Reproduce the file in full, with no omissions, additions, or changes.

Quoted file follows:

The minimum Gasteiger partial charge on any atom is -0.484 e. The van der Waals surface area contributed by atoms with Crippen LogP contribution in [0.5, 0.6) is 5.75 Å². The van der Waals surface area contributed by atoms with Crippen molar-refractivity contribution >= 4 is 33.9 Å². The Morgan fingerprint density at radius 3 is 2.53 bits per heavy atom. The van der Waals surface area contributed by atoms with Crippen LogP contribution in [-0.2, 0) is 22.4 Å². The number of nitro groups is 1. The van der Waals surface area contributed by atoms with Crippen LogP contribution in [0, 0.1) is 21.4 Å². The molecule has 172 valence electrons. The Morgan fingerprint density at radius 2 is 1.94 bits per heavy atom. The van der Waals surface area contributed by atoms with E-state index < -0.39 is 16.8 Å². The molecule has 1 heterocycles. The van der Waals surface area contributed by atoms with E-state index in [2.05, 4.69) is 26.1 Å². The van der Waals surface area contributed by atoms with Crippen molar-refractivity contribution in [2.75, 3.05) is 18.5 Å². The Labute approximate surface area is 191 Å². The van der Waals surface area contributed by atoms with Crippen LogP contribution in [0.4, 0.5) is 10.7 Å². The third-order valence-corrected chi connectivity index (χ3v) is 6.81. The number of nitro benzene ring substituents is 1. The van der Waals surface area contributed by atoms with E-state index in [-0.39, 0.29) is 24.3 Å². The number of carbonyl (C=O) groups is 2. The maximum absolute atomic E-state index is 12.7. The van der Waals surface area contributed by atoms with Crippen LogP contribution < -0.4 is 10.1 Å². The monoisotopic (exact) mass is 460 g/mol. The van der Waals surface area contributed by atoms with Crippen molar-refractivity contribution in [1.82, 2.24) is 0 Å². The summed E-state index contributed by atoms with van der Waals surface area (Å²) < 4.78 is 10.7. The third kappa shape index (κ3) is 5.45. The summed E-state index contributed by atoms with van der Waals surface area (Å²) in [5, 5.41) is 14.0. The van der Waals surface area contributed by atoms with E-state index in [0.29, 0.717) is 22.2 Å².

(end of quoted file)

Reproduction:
The minimum Gasteiger partial charge on any atom is -0.484 e. The van der Waals surface area contributed by atoms with Crippen LogP contribution in [0.5, 0.6) is 5.75 Å². The van der Waals surface area contributed by atoms with Crippen molar-refractivity contribution >= 4 is 33.9 Å². The Morgan fingerprint density at radius 3 is 2.53 bits per heavy atom. The van der Waals surface area contributed by atoms with Crippen LogP contribution in [-0.2, 0) is 22.4 Å². The number of nitro groups is 1. The van der Waals surface area contributed by atoms with Crippen LogP contribution in [0, 0.1) is 21.4 Å². The molecule has 172 valence electrons. The Morgan fingerprint density at radius 2 is 1.94 bits per heavy atom. The van der Waals surface area contributed by atoms with E-state index < -0.39 is 16.8 Å². The molecule has 1 heterocycles. The van der Waals surface area contributed by atoms with E-state index in [2.05, 4.69) is 26.1 Å². The van der Waals surface area contributed by atoms with Crippen molar-refractivity contribution in [2.75, 3.05) is 18.5 Å². The Labute approximate surface area is 191 Å². The van der Waals surface area contributed by atoms with Crippen LogP contribution in [0.4, 0.5) is 10.7 Å². The third-order valence-corrected chi connectivity index (χ3v) is 6.81. The number of nitro benzene ring substituents is 1. The van der Waals surface area contributed by atoms with E-state index in [-0.39, 0.29) is 24.3 Å². The number of carbonyl (C=O) groups is 2. The maximum absolute atomic E-state index is 12.7. The van der Waals surface area contributed by atoms with Crippen LogP contribution < -0.4 is 10.1 Å². The monoisotopic (exact) mass is 460 g/mol. The van der Waals surface area contributed by atoms with Crippen molar-refractivity contribution in [1.82, 2.24) is 0 Å². The summed E-state index contributed by atoms with van der Waals surface area (Å²) < 4.78 is 10.7. The third kappa shape index (κ3) is 5.45. The summed E-state index contributed by atoms with van der Waals surface area (Å²) in [5, 5.41) is 14.0. The van der Waals surface area contributed by atoms with E-state index in [0.29, 0.717) is 22.2 Å².